Constructing HIV/AIDS on the Internet: A Comparative Rhetorical Analysis of Online Narratives in the United States and in China

Jingwen Zhang, Huiling Ding


Social constructions of HIV/AIDS have previously been explored in individual countries and cultures; however, little comparative study has been conducted. This article examines how online communications and the rhetoric(s) identified in discussion forum posts reveal and construct the meaning of HIV/AIDS. We explore how Chinese and American discussion forums rhetorically construct HIV/AIDS illness experiences. A rhetorical topoi analysis of 100 most-responded-to posts demonstrates how specific reasoning traditions and sociocultural beliefs shape the interpretation of and responses to HIV/AIDS. The findings suggest that whereas Chinese participants view contracting AIDS as fate and social death, American participants do not share this intense concern with moral criticism.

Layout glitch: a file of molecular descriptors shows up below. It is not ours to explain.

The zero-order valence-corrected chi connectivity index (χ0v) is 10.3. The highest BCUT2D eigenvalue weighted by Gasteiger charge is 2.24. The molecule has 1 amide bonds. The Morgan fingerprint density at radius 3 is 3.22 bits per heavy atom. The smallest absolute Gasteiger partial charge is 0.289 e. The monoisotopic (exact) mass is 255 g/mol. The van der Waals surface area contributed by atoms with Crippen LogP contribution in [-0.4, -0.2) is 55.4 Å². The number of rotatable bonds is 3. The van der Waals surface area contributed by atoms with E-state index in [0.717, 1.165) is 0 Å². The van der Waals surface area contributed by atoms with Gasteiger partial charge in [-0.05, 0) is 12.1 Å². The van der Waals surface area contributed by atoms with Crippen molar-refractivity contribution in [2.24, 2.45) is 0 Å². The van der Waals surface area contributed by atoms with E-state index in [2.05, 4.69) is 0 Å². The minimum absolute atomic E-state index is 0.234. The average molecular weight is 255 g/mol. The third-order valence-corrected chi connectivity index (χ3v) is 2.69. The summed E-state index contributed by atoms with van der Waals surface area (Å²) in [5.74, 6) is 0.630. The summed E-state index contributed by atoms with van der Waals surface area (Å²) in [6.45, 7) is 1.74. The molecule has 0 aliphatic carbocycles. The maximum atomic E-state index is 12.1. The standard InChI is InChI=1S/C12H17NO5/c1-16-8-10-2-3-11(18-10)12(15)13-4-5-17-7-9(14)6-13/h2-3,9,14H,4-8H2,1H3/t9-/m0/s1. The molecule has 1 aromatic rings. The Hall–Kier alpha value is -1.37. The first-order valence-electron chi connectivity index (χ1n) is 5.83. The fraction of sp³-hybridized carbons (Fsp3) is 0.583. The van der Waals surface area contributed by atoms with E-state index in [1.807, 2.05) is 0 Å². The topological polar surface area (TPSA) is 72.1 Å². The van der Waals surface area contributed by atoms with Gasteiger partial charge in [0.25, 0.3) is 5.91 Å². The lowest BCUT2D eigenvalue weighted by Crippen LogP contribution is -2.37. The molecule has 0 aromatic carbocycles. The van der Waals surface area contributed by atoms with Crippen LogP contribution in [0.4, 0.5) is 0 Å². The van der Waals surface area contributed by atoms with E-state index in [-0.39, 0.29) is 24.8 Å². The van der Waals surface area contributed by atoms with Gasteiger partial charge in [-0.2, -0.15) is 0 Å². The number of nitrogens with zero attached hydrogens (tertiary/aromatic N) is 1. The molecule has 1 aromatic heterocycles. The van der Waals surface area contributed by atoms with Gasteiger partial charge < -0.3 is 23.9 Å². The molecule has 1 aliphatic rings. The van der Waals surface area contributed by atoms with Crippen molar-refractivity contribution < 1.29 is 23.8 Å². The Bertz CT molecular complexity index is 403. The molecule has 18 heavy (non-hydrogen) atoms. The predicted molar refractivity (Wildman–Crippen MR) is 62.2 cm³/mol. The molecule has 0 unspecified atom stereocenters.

HIV/AIDS; interpretive description; illness and disease, social construction; research, cross-cultural; research, online

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